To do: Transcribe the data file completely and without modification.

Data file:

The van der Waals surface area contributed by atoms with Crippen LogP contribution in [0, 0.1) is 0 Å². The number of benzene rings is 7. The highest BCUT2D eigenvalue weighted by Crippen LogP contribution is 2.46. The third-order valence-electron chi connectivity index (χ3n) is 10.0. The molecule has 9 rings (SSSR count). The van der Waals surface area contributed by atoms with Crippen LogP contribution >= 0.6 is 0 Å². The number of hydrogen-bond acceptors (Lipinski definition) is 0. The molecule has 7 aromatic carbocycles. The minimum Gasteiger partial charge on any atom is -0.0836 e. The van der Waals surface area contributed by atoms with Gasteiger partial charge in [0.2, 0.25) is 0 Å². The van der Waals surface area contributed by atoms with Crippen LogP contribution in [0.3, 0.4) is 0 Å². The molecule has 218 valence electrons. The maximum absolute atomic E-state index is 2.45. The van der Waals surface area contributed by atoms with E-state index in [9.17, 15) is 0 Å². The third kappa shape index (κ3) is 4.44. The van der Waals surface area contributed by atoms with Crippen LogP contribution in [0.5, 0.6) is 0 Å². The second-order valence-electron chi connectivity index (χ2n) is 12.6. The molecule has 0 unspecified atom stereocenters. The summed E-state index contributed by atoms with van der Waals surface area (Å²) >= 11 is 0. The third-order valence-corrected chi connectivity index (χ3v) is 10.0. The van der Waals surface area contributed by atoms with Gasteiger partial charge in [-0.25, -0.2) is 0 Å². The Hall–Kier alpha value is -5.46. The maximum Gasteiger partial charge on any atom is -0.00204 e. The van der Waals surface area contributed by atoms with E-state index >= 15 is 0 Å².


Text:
The van der Waals surface area contributed by atoms with Crippen LogP contribution in [0, 0.1) is 0 Å². The number of benzene rings is 7. The highest BCUT2D eigenvalue weighted by Crippen LogP contribution is 2.46. The third-order valence-electron chi connectivity index (χ3n) is 10.0. The molecule has 9 rings (SSSR count). The van der Waals surface area contributed by atoms with Crippen LogP contribution >= 0.6 is 0 Å². The number of hydrogen-bond acceptors (Lipinski definition) is 0. The molecule has 7 aromatic carbocycles. The minimum Gasteiger partial charge on any atom is -0.0836 e. The van der Waals surface area contributed by atoms with Gasteiger partial charge in [0.2, 0.25) is 0 Å². The van der Waals surface area contributed by atoms with Crippen LogP contribution in [0.3, 0.4) is 0 Å². The molecule has 218 valence electrons. The maximum absolute atomic E-state index is 2.45. The van der Waals surface area contributed by atoms with E-state index in [9.17, 15) is 0 Å². The third kappa shape index (κ3) is 4.44. The van der Waals surface area contributed by atoms with Crippen LogP contribution in [0.5, 0.6) is 0 Å². The second-order valence-electron chi connectivity index (χ2n) is 12.6. The molecule has 0 unspecified atom stereocenters. The summed E-state index contributed by atoms with van der Waals surface area (Å²) >= 11 is 0. The third-order valence-corrected chi connectivity index (χ3v) is 10.0. The van der Waals surface area contributed by atoms with Gasteiger partial charge in [-0.25, -0.2) is 0 Å². The Hall–Kier alpha value is -5.46. The maximum Gasteiger partial charge on any atom is -0.00204 e. The van der Waals surface area contributed by atoms with E-state index >= 15 is 0 Å².